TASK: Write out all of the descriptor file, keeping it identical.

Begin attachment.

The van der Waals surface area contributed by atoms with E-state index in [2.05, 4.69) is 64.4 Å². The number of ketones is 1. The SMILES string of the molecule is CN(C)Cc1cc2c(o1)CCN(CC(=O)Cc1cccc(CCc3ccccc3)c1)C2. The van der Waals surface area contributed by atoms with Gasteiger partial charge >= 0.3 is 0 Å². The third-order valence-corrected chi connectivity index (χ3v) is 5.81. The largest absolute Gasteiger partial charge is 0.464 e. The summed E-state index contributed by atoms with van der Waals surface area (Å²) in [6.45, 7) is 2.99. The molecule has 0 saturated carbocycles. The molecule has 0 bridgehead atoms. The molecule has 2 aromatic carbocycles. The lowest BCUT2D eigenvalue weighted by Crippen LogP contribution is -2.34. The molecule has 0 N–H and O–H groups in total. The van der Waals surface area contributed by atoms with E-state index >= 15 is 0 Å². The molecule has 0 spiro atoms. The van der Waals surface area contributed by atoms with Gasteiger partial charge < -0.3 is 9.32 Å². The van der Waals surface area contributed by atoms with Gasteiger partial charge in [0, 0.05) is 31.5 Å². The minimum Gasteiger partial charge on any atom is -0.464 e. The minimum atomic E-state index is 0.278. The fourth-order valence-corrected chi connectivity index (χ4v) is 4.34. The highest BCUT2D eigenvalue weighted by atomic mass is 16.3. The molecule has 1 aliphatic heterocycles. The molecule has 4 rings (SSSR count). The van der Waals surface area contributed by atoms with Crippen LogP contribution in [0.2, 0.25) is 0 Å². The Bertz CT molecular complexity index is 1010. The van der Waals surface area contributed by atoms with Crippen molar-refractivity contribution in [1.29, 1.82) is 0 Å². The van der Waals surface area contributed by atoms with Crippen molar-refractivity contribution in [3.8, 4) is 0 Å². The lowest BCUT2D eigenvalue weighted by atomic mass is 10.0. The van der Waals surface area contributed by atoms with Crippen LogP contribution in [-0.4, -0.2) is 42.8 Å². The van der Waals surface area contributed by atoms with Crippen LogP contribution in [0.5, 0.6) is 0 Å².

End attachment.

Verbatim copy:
The van der Waals surface area contributed by atoms with E-state index in [2.05, 4.69) is 64.4 Å². The number of ketones is 1. The SMILES string of the molecule is CN(C)Cc1cc2c(o1)CCN(CC(=O)Cc1cccc(CCc3ccccc3)c1)C2. The van der Waals surface area contributed by atoms with Gasteiger partial charge >= 0.3 is 0 Å². The third-order valence-corrected chi connectivity index (χ3v) is 5.81. The largest absolute Gasteiger partial charge is 0.464 e. The summed E-state index contributed by atoms with van der Waals surface area (Å²) in [6.45, 7) is 2.99. The molecule has 0 saturated carbocycles. The molecule has 0 bridgehead atoms. The molecule has 2 aromatic carbocycles. The lowest BCUT2D eigenvalue weighted by Crippen LogP contribution is -2.34. The molecule has 0 N–H and O–H groups in total. The van der Waals surface area contributed by atoms with E-state index >= 15 is 0 Å². The molecule has 0 spiro atoms. The van der Waals surface area contributed by atoms with Gasteiger partial charge < -0.3 is 9.32 Å². The van der Waals surface area contributed by atoms with Gasteiger partial charge in [0, 0.05) is 31.5 Å². The minimum Gasteiger partial charge on any atom is -0.464 e. The minimum atomic E-state index is 0.278. The fourth-order valence-corrected chi connectivity index (χ4v) is 4.34. The highest BCUT2D eigenvalue weighted by atomic mass is 16.3. The molecule has 1 aliphatic heterocycles. The molecule has 4 rings (SSSR count). The van der Waals surface area contributed by atoms with Crippen LogP contribution in [0.2, 0.25) is 0 Å². The Bertz CT molecular complexity index is 1010. The van der Waals surface area contributed by atoms with Crippen molar-refractivity contribution in [1.29, 1.82) is 0 Å². The van der Waals surface area contributed by atoms with Crippen molar-refractivity contribution in [3.8, 4) is 0 Å². The lowest BCUT2D eigenvalue weighted by atomic mass is 10.0. The van der Waals surface area contributed by atoms with Crippen LogP contribution in [-0.4, -0.2) is 42.8 Å². The van der Waals surface area contributed by atoms with Crippen LogP contribution in [0.5, 0.6) is 0 Å².